So what do we do? Where do we find the courage and strength to get out of bed each morning, to love life and those you are blessed to share it with, and to embrace the promise and hope of an unseen heavenly abode?  ...  read full post on my blog: Reconciled To
All rights reserved,  Allison Gingras

12 Jul 2016

Pope Francis' Recipe for Holiness - One Part Grace

The Grace Trifecta

Standing before a room of 30 or so women facilitating my first faith sharing back in 2006, I fumbled around for the proper words as I tried to answer one participant's seemingly simple question on the grace of God.  What is grace?  While I had this innate understanding, I could not formulate the right words to express what I believed it to be. I realized, I had no definition.
Fast forward a few years, I am sitting in a small chapel in adoration of the Blessed Sacrament (aka Jesus in the Eucharist). In my reading I once again face the question, what is grace? This time I open the Catechism of the Catholic Church; and prayed for guidance from the Holy Spirit.   That day the Allison abridged version of how I define the grace of God, was born (see image above) and I discovered the GRACE TRIFECTA ... Read More 


All rights reserved, Allison Gingras 2016

22 Jun 2016

To pray is human

Anders_Zorn_-_The_Prayer_(etching)_1911
Since starting my new website Is Centering Prayer Catholic?, I’ve been pondering why certain errors about prayer are so common. I think I’ve hit on a root misunderstanding that’s at the bottom of many of these errors: ignoring the distinction between the natural and the supernatural in prayer.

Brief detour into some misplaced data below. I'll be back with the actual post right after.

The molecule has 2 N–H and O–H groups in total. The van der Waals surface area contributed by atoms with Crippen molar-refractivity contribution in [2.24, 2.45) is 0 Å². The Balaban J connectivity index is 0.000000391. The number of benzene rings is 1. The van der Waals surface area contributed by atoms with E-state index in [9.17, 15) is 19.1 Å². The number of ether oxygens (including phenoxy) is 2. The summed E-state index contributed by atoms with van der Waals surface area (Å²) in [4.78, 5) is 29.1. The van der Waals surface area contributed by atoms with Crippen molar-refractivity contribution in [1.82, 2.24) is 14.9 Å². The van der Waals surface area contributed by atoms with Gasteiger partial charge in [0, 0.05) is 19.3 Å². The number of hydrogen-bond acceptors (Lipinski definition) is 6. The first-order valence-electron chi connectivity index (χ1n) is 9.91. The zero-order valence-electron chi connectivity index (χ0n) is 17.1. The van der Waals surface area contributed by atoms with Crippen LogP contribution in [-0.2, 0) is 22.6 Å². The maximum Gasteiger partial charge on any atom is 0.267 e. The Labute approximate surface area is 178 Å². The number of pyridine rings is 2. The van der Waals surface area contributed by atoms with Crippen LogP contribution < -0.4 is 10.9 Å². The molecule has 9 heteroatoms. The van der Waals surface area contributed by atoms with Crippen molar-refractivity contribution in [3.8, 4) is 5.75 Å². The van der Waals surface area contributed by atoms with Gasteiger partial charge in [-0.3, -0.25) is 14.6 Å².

The Catechism quotes St. John Damascene in saying:
Prayer is the raising of one’s mind and heart to God or the requesting of good things from God.” (No. 2559)
This indicates prayer is a human activity. One raises one’s own mind and heart to God. Note that this is not true of contemplative prayer. Contemplative prayer is a divine activity. As St. Paul says, “We do not know how to pray as we ought” (Rom 8:26), so God steps in to help us.

Continue reading at Contemplative Homeschool

15 Jun 2016

Death in Orlando: Love and Solidarity


The 49 folks killed at an Orlando entertainment venue late Saturday night/early Sunday morning, and the person who killed them, are still dead. Others are hospitalized, and may or may not survive. A whole lot of folks are mourning the loss of family and friends.